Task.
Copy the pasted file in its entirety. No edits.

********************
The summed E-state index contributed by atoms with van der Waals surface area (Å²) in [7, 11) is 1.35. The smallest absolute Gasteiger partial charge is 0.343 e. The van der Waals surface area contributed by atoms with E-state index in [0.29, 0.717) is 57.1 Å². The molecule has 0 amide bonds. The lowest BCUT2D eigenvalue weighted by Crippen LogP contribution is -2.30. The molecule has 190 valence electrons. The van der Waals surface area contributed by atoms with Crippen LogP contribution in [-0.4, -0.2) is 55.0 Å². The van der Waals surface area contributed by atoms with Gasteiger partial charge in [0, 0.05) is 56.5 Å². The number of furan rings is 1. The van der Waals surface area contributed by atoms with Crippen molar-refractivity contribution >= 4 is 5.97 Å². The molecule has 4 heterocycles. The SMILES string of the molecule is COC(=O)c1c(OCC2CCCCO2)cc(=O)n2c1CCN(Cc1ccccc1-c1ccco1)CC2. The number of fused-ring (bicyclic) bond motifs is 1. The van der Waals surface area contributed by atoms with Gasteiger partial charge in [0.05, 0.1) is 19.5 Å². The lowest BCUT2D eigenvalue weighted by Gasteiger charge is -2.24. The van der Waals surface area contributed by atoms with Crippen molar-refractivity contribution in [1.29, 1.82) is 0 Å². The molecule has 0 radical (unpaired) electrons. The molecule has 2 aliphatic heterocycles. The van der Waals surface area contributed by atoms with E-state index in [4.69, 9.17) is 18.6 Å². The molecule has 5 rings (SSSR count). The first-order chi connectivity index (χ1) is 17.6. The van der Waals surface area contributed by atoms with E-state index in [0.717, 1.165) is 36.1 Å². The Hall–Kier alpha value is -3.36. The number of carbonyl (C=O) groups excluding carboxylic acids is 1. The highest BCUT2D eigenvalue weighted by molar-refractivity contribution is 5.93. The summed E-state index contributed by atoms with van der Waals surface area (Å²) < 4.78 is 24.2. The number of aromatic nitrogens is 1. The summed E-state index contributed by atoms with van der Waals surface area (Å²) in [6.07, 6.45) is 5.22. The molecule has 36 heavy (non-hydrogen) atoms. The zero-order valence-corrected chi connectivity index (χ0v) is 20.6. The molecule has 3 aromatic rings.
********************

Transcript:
The summed E-state index contributed by atoms with van der Waals surface area (Å²) in [7, 11) is 1.35. The smallest absolute Gasteiger partial charge is 0.343 e. The van der Waals surface area contributed by atoms with E-state index in [0.29, 0.717) is 57.1 Å². The molecule has 0 amide bonds. The lowest BCUT2D eigenvalue weighted by Crippen LogP contribution is -2.30. The molecule has 190 valence electrons. The van der Waals surface area contributed by atoms with Crippen LogP contribution in [-0.4, -0.2) is 55.0 Å². The van der Waals surface area contributed by atoms with Gasteiger partial charge in [0, 0.05) is 56.5 Å². The number of furan rings is 1. The van der Waals surface area contributed by atoms with Crippen molar-refractivity contribution >= 4 is 5.97 Å². The molecule has 4 heterocycles. The SMILES string of the molecule is COC(=O)c1c(OCC2CCCCO2)cc(=O)n2c1CCN(Cc1ccccc1-c1ccco1)CC2. The number of fused-ring (bicyclic) bond motifs is 1. The van der Waals surface area contributed by atoms with Gasteiger partial charge in [0.05, 0.1) is 19.5 Å². The lowest BCUT2D eigenvalue weighted by Gasteiger charge is -2.24. The van der Waals surface area contributed by atoms with Crippen molar-refractivity contribution in [1.29, 1.82) is 0 Å². The molecule has 0 radical (unpaired) electrons. The molecule has 2 aliphatic heterocycles. The van der Waals surface area contributed by atoms with E-state index in [4.69, 9.17) is 18.6 Å². The molecule has 5 rings (SSSR count). The first-order chi connectivity index (χ1) is 17.6. The van der Waals surface area contributed by atoms with E-state index in [0.717, 1.165) is 36.1 Å². The Hall–Kier alpha value is -3.36. The number of carbonyl (C=O) groups excluding carboxylic acids is 1. The highest BCUT2D eigenvalue weighted by molar-refractivity contribution is 5.93. The summed E-state index contributed by atoms with van der Waals surface area (Å²) < 4.78 is 24.2. The number of aromatic nitrogens is 1. The summed E-state index contributed by atoms with van der Waals surface area (Å²) in [6.07, 6.45) is 5.22. The molecule has 36 heavy (non-hydrogen) atoms. The zero-order valence-corrected chi connectivity index (χ0v) is 20.6. The molecule has 3 aromatic rings.